Typically, in a loose sense, we call all sad stories tragedy.  But I prefer to limit the use to a narrower sense.

There are many definitions of tragedy but I think the first definition used by is the most pertinent:  

  1. a dramatic composition, often in verse, dealing with a serious or somber theme, typically that of a great person destined through a flaw of character or conflict with some overpowering force, as fate or society, to downfall or destruction.
  2. the branch of the drama that is concerned with this form of composition.
  3. the art and theory of writing and producing tragedies.
  4. any literary composition, as a novel, dealing with a somber theme carried to a tragic conclusion.
  5. the tragic element of drama, of literature generally, or of life.
To me, tragedy is the destruction of something good, noble and/or beautiful, something people recognize as good, and ought to through the flaw(s) in character(s), otherwise, the stories can be sad and touching but hardly tragic.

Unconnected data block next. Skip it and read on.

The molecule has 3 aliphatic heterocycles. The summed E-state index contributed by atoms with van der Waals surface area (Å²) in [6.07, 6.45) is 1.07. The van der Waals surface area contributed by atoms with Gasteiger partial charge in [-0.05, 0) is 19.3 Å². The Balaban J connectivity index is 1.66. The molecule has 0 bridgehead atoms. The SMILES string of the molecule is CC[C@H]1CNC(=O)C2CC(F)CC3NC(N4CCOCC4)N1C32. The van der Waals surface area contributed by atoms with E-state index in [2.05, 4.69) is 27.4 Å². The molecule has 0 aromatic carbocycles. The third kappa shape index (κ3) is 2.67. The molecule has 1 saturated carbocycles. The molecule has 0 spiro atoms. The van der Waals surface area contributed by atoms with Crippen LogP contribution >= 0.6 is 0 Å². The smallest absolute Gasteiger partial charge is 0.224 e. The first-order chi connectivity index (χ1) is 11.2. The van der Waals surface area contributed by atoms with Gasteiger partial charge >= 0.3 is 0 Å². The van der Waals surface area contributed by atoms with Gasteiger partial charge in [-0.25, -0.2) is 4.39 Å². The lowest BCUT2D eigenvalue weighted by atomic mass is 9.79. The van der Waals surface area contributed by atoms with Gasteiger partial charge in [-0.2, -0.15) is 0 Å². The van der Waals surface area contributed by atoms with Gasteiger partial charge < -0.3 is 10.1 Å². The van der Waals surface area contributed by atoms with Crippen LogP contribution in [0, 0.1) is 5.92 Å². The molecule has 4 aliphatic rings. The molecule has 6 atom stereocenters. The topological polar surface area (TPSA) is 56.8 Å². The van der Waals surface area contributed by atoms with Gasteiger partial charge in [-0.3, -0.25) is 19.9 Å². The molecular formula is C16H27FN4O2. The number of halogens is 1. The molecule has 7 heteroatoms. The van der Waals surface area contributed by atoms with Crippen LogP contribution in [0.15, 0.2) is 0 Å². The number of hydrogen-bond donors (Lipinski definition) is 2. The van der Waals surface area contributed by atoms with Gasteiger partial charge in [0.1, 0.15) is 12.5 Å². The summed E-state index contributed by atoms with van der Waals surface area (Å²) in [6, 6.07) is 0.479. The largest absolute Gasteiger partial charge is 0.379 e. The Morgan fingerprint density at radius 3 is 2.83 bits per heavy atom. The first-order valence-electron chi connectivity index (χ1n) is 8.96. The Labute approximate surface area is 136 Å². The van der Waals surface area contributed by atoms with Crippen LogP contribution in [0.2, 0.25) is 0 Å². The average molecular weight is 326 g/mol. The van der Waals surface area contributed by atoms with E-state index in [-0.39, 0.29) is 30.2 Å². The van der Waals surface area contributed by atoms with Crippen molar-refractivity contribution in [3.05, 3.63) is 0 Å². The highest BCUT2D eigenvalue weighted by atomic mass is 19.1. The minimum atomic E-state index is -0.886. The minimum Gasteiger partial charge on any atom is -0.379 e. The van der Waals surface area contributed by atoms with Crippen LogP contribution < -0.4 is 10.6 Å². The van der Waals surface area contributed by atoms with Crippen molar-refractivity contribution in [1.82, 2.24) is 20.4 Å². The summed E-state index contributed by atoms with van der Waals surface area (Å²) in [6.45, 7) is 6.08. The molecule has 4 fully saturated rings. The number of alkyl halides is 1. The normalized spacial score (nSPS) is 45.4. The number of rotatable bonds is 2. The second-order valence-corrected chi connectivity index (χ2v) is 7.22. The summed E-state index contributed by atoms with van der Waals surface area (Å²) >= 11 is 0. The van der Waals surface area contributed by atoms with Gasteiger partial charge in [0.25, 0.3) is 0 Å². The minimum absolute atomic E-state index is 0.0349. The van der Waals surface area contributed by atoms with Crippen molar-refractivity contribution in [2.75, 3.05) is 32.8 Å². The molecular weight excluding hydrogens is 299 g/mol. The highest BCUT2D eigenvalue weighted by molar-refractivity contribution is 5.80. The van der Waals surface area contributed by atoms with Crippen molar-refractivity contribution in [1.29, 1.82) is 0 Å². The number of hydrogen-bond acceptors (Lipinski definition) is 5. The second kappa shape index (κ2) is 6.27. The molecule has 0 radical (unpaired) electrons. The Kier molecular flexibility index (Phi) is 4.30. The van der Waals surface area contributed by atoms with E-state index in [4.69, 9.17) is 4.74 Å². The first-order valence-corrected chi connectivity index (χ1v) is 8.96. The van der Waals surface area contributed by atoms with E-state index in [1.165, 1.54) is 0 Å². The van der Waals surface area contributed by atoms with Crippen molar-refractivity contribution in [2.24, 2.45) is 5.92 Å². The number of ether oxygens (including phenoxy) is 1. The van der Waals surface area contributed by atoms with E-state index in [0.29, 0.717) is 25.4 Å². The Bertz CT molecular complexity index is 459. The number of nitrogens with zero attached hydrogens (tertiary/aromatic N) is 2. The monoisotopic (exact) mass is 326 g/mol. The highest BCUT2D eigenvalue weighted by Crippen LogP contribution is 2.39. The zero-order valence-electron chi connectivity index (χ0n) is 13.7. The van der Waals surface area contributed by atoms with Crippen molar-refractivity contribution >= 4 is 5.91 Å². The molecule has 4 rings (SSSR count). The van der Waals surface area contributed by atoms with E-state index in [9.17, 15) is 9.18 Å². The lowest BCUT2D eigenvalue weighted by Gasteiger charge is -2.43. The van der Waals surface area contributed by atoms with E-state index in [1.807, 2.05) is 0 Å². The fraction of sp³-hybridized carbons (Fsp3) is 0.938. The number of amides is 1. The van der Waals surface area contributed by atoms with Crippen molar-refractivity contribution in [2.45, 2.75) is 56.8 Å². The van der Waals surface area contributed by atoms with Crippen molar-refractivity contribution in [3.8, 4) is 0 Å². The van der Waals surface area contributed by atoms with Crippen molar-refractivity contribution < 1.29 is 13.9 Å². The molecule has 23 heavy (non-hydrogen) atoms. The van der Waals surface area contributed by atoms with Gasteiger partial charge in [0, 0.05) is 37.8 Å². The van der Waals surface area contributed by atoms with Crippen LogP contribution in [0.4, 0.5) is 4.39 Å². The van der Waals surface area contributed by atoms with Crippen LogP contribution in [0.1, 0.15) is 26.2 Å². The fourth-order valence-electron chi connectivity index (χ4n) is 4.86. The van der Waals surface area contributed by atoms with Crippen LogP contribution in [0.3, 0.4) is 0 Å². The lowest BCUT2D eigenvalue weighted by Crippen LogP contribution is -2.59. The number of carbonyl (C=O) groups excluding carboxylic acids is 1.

Wagner's Ring Cycle is the tragic story of the gods, because due to their greediness, they brought disaster onto themselves and the world. 

Shakespeare wrote many tragedies.  Take his most famous ones such as Hamlet, Othello, Macbeth, or Romeo and Juliet for example. The first three plays arrived their sad endings through the fatal flaws of the main characters, who were basically good and noble, but Hamlet was hesitate and indecisive, Othello was insecure and jealous, Macbeth was ambitious and easily manipulated.  Romeo and Juliet themselves perhaps had no such overt flaws, but taking their clans as a whole, we can see clearly that this is rather a conventional tragedy due to their inflexible hatred and thirst for revenge, they destroyed these two children they love, therefore the play was a tragedy for them collectively.